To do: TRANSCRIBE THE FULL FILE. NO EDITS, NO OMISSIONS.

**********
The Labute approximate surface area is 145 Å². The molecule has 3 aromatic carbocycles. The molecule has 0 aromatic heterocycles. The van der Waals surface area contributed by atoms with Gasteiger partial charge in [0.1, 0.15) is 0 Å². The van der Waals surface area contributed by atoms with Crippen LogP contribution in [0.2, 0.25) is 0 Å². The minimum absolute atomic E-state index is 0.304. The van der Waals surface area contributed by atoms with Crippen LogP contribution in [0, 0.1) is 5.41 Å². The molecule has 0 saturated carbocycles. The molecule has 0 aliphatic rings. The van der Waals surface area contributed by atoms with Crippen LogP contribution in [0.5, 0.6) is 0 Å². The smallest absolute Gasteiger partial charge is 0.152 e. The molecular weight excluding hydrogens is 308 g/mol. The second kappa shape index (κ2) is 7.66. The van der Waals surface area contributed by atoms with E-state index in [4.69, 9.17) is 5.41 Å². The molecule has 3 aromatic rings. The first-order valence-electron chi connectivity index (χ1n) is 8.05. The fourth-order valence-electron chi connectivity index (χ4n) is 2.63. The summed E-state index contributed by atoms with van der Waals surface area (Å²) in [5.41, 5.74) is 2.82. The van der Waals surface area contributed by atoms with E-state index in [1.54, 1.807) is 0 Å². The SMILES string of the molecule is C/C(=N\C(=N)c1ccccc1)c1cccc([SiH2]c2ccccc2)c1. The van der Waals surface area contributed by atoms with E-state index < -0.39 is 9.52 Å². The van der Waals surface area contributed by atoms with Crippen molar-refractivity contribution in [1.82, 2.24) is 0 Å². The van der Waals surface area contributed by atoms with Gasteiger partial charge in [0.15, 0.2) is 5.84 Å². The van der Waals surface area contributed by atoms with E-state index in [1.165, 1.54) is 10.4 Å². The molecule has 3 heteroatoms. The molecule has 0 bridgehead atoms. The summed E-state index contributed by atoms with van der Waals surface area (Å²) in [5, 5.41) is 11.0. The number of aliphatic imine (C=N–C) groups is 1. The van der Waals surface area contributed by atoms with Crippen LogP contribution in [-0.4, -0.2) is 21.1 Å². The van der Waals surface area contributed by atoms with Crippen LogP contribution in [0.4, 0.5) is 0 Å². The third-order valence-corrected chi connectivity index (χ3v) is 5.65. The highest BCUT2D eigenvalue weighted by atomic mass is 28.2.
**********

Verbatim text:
The Labute approximate surface area is 145 Å². The molecule has 3 aromatic carbocycles. The molecule has 0 aromatic heterocycles. The van der Waals surface area contributed by atoms with Gasteiger partial charge in [0.1, 0.15) is 0 Å². The van der Waals surface area contributed by atoms with Crippen LogP contribution in [0.2, 0.25) is 0 Å². The minimum absolute atomic E-state index is 0.304. The van der Waals surface area contributed by atoms with Crippen LogP contribution in [0, 0.1) is 5.41 Å². The molecule has 0 saturated carbocycles. The molecule has 0 aliphatic rings. The van der Waals surface area contributed by atoms with Crippen LogP contribution in [0.5, 0.6) is 0 Å². The smallest absolute Gasteiger partial charge is 0.152 e. The molecular weight excluding hydrogens is 308 g/mol. The second kappa shape index (κ2) is 7.66. The van der Waals surface area contributed by atoms with E-state index in [4.69, 9.17) is 5.41 Å². The molecule has 3 aromatic rings. The first-order valence-electron chi connectivity index (χ1n) is 8.05. The fourth-order valence-electron chi connectivity index (χ4n) is 2.63. The summed E-state index contributed by atoms with van der Waals surface area (Å²) in [5.41, 5.74) is 2.82. The van der Waals surface area contributed by atoms with E-state index in [1.54, 1.807) is 0 Å². The SMILES string of the molecule is C/C(=N\C(=N)c1ccccc1)c1cccc([SiH2]c2ccccc2)c1. The van der Waals surface area contributed by atoms with E-state index < -0.39 is 9.52 Å². The van der Waals surface area contributed by atoms with Crippen molar-refractivity contribution in [1.82, 2.24) is 0 Å². The van der Waals surface area contributed by atoms with Gasteiger partial charge in [0.15, 0.2) is 5.84 Å². The van der Waals surface area contributed by atoms with E-state index in [1.165, 1.54) is 10.4 Å². The molecule has 3 heteroatoms. The molecule has 0 bridgehead atoms. The summed E-state index contributed by atoms with van der Waals surface area (Å²) in [5, 5.41) is 11.0. The number of aliphatic imine (C=N–C) groups is 1. The van der Waals surface area contributed by atoms with Crippen LogP contribution in [-0.4, -0.2) is 21.1 Å². The van der Waals surface area contributed by atoms with Crippen LogP contribution in [0.4, 0.5) is 0 Å². The third-order valence-corrected chi connectivity index (χ3v) is 5.65. The highest BCUT2D eigenvalue weighted by atomic mass is 28.2.